"Why can't a man stand alone?" asks Declan McManus in the opening bars of his almost-solo Irish appearance. It's a rhetorical question: Costello's music can certainly stand up for itself, aided only by Elvis's acoustic guitar and Steve Nieve's strident piano playing. The pair performed this stripped-down set for more than two hours, gleefully reinterpreting Costello's back catalogue, and cheerfully exploring the darker side of the Elvis sheen.
Shorn of its punky guitars and clipped beats, "Accidents Will Happen" turns out by happy accident to be an accomplished composition. It's apparent that Costello has progressed in the 20 years since Armed Forces; his Grammy-winning collaboration with Burt Bacharach sees Costello gliding gracefully into middle-age, holding his notes while others his age would simply hold in their beer bellies. "Toledo," "Tears At The Birthday Party" and "This House Is Empty Now" are little librettos which seem perfectly suited to the Concert Hall's classical setting; Costello delivers the readings with all the pomp of a punk tenor, commanding centre stage with just a few hand gestures and displaying a masterful control over his vocal technique.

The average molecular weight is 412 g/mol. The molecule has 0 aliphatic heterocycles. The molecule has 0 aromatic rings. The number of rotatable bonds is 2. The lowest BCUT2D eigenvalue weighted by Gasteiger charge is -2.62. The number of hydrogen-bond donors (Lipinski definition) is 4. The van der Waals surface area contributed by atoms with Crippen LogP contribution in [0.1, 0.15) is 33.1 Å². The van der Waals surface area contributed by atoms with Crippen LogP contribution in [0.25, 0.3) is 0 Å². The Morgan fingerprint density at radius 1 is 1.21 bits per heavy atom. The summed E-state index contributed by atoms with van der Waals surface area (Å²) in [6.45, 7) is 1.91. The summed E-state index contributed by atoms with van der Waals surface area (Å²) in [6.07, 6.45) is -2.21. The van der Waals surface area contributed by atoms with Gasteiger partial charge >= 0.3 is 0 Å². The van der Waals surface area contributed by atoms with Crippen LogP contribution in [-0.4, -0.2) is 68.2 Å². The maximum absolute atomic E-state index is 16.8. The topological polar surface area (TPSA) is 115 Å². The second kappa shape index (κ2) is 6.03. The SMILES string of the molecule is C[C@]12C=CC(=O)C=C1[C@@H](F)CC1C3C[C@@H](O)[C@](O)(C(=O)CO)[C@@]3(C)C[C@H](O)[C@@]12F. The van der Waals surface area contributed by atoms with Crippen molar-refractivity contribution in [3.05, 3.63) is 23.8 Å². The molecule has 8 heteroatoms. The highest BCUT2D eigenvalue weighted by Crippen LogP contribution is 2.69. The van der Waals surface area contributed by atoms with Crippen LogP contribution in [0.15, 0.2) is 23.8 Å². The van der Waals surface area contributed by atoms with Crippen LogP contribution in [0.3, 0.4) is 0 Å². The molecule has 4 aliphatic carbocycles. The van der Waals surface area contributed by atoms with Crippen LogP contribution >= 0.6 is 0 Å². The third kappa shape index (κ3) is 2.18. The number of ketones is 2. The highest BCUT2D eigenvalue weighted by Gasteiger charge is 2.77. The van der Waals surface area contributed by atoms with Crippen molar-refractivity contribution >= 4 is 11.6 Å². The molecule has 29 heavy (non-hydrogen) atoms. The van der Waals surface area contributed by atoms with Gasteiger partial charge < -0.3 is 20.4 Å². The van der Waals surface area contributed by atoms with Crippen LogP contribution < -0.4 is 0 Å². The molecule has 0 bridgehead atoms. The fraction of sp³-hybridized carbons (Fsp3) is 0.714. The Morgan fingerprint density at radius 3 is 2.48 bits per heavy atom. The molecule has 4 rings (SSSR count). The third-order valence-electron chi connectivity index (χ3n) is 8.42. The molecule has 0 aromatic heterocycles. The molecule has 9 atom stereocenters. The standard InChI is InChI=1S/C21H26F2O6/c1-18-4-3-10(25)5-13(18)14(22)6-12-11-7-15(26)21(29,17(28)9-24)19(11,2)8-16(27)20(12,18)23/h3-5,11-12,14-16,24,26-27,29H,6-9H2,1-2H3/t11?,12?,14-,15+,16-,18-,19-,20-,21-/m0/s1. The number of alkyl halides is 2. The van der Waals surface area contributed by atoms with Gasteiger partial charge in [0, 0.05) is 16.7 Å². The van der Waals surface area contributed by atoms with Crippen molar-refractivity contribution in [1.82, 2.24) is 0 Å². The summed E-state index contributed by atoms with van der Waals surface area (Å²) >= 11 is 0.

Sometimes, however, Elvis can't resist showing off his new-found range, adding unnecessary flourishes and holding his notes too long when he really should have just tossed them aside. When he goes back to the simple joys of "God's Comic," the naïve passion of "Alison" or the noble melancholy of "Shipbuilding," then Costello is truly entertaining.